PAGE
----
Both my maternal grandfather and my father were ordained ministers; Harold’s maternal grandmother was an ordained minister and evangelist.  The day Harold was ordained, his mother came into his office and began to pray fervently for him with tears streaming down her face. She later explained to us that she felt compelled to pass on the anointing of her mother.  It was an incredibly powerful moment.

Leading from Legacy
At some point, every child struggles to find their place.  What am I good at?  Where can I excel?  What should I major in?  What job should I get?  What is God’s plan for my life and my future?  Here are some ways to lead from the legacy God has given your family:

Consider your family tree.  When guiding children of any age, study past generations.  Do you see a common passion or gift throughout the generations?  Is there something that God has called your family to accomplish?  Ask God if your child is part of that legacy and listen to your child’s areas of interest.  Our girls are inspired when they hear of how God has used their grandparents and honored when they think about following in their footsteps.

Broaden your focus. For instance, though our family has a legacy of music, the gift of teaching has also been passed down from my great-grandfather.  Two of my aunts and several of my cousins are professional teachers.  I combined the two and became a music teacher.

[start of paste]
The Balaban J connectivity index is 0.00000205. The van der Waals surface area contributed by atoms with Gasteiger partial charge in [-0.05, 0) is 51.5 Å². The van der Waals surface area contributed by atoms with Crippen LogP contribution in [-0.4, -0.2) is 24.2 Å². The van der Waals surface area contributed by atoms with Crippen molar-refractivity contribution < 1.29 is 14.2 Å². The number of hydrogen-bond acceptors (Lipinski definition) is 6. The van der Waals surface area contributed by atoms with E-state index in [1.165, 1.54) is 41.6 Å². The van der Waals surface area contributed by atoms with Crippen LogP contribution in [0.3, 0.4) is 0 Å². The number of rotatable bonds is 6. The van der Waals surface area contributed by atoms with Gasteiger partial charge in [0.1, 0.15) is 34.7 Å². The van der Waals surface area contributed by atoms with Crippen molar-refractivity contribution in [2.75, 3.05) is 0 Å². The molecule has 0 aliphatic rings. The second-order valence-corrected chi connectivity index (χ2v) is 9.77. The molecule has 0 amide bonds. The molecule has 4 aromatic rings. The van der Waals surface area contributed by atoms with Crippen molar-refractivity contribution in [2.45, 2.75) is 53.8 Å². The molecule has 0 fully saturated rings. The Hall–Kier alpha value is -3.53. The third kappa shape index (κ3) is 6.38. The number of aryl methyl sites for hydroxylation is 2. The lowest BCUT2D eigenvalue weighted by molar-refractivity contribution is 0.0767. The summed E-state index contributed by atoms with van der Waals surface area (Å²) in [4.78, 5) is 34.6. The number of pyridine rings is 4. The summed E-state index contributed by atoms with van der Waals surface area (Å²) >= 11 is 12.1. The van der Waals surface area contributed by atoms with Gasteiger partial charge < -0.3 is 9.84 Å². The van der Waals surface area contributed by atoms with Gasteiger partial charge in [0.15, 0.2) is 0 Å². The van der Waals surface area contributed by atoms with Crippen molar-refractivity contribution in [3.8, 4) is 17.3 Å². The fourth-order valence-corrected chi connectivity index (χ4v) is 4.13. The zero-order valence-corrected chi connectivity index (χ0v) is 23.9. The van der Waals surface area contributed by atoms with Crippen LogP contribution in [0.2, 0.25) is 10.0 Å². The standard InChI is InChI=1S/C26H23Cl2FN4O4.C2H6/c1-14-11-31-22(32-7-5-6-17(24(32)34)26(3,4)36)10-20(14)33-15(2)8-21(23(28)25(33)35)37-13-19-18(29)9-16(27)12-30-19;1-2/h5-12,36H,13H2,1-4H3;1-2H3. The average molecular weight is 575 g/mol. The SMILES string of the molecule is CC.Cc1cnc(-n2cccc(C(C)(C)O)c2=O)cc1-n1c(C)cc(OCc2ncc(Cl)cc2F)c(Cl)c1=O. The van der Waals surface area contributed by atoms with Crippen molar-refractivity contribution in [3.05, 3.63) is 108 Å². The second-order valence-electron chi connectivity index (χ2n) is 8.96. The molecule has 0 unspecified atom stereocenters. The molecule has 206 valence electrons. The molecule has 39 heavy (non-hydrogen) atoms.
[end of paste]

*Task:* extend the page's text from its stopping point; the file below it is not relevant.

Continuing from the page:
Think outside the box. God doesn't always follow the same path; sometimes he does something new.  In our family, two of our four are passionately pursuing music as part of their daily life.  One daughter is pursuing education and another is pursing medicine.  To my knowledge there is no gift of medicine in our family, that doesn't mean she can’t or shouldn't pursue medicine.  God sometimes skips a generation or even establishes a new stream.

Be intentional. Before filling the schedule with more activities, be intentional.  Strengthen the strengths of your child and help him or her choose activities that grow skills or talents.  At twelve Victoria gave up ballet so that she could spend more time on the music she loved.  Her time was well spent.  Ask questions and help your child focus on what is important for today and for the future.

Redeem the gift. Maybe your family isn’t full of great examples of Christian life or ministry.  God’s gives gifts, but it’s up to us how we use them.  You can still discover hidden treasures in your family line, but God may call you to use them differently.  For instance your may be from a family of successful but unethical businessmen, but God is calling you to use that same business acumen to multiply wealth for missions or ministries.  Redeem the gift.

Search out the legacy of your family and walk in the blessing that God intended it to be.